BackpackMister and I believe in being travelers, rather than tourists. As a result many of our vacations have been what I would call hard travel: long, dangerous bus rides, food poisoning from iffy food or water, bare-bones accommodations with dirty sheets and nothing pre-arranged but the flight. I believe we’ve been richer for the experience, because with hard travel comes deeper understanding of our world, not to mention, greater compassion.
But after a number of these challenging travel experiences in succession we decided, for once, to take it easy.
BackpackMister surprised me with the gift of an all-inclusive vacation to Las Hadas Golf Resort & Marina in Manzanillo, Mexico. It was a splurge, an extravagance. Gone was our typical cultural immersion. The frantic feeling of needing to find a place to sleep by nightfall was absent too. And not once did I have to worry about where my next meal was coming from or whether the sheets were clean. It’s really the first time I’ve taken a trip and have been happy to report that all we did was eat and drink.
The staff were, without exception, attentive and friendly. Nicolaso welcomed us warmly at breakfast at El Palmar every day. Alondra guided us to our table at Los Delfines for lunch and Lagazpi, for fine dining, in the evenings. Richart cheerfully assisted us with our needs from his post at the front desk. At the large pool, Juan Jose answered every question with a wide grin and “Muy bien!” And all day long by the side of our peaceful, exclusive pool, Serge delivered the best pina coladas in the world.
All-inclusive experiences leave me conflicted. For me they also come with a substantial side of privileged class guilt. After all, we got the passport stamp but we didn’t experience “real” Mexico. We never had to practice our rudimentary Spanish-speaking skills. Even the food was inauthentic; it took three days before I saw a tortilla. The only locals we saw were the staff, except when a wedding was held on the resort. We witnessed a lot of bad behaviors too: tourists who were rude, disrespectful and overly demanding of employees, and many didn’t tip. Among some, there was a definite sense of entitlement…a true source of frustration for me.
As travelers, I like to think the Mister and I are different. But I’m not so sure. We were still uniquely privileged people on an expensive holiday, one for which we spent more than a local earns in a year. In a week’s time we left the resort only once, to experience El Camaron shrimp tacos for lunch with some tourists from Kamloops, BC. It was refreshing to get in a cab and speed through Manzanillo traffic, and the food was delicious. But that night when I had the traveler tummy grumbles, I was thankful to be back on the immaculately-appropriated resort.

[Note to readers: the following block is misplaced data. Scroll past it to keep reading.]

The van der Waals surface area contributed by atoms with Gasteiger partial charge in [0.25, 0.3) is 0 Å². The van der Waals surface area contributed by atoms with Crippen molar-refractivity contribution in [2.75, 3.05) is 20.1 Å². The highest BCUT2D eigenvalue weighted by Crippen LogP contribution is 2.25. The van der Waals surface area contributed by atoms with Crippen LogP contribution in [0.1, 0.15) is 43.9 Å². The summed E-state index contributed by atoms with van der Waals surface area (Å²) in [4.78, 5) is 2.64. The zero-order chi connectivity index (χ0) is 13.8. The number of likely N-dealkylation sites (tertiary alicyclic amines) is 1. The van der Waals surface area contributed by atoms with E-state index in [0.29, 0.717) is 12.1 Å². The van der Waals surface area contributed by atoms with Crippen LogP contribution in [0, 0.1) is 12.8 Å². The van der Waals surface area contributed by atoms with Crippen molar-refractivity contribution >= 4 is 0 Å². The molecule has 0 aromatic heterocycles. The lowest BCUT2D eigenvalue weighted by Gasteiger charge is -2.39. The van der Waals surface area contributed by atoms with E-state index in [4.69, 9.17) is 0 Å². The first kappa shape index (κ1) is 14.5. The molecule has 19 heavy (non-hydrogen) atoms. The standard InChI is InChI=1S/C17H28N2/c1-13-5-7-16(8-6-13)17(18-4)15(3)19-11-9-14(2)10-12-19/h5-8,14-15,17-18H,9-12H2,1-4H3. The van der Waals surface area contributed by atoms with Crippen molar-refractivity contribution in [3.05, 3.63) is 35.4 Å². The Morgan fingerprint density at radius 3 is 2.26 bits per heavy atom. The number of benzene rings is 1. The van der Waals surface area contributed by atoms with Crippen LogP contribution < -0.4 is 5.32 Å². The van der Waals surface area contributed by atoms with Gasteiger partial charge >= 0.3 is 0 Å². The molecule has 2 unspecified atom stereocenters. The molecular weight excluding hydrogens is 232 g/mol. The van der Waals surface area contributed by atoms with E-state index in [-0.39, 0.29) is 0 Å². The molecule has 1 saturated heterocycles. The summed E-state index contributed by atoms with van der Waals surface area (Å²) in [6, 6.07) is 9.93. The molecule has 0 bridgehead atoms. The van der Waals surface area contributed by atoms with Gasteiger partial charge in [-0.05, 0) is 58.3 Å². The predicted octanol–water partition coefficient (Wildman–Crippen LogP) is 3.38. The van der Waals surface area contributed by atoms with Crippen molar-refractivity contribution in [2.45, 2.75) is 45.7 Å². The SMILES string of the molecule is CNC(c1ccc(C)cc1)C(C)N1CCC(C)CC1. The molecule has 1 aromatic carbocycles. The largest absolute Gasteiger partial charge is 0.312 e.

The lesson I came away with is this: it is good to take vacations where you do very little, where your room is clean and pretty, where the food is safe, and where the drinks are plentiful. And as travelers, we should be careful not to judge the occasional, pampering getaways. But when I think of the many people who experience the world solely through all-inclusives, well, that concerns me. Because in the end we aren’t really experiencing a country, we’re not really growing our world view, we’re experiencing what a resort owner imagines we want to see and eat and do. And that is very often only a small departure from the circle of comfort we experience in our home country.
True travel – with all of its challenges – still offers the best way to come to new understandings about the world.
So, go ahead, give yourself permission to enjoy your time as a gently coddled guest – even if you are proud to call yourself a traveler, not a tourist. It is restorative experience in a largely chaotic world.
And for your next journey, trust yourself to find your way in the world. Gaze upon her unadorned face and be vulnerable so that you can fully absorb the lessons she has to teach you.
There is a world beyond the all-inclusive, and it is beautiful. But every once in a while a little pampering can’t hurt.
Charish Badzinski is an explorer, food-lover and award-winning travel and food writer. When she isn’t working to build her blog: Rollerbag Goddess Rolls the World, she applies her worldview to her small business, providing strategic communications, media relations and writing support to individuals and organizations.
Photo on 11-2-12 at 3.52 PM #3
Find Charish on Twitter: @charishb.
Rollerbag Goddess Rolls the World by Charish Badzinski is licensed under a Creative Commons Attribution-NonCommercial-NoDerivs 3.0 Unported License.
Based on a work at rollerbaggoddess.wordpress.com.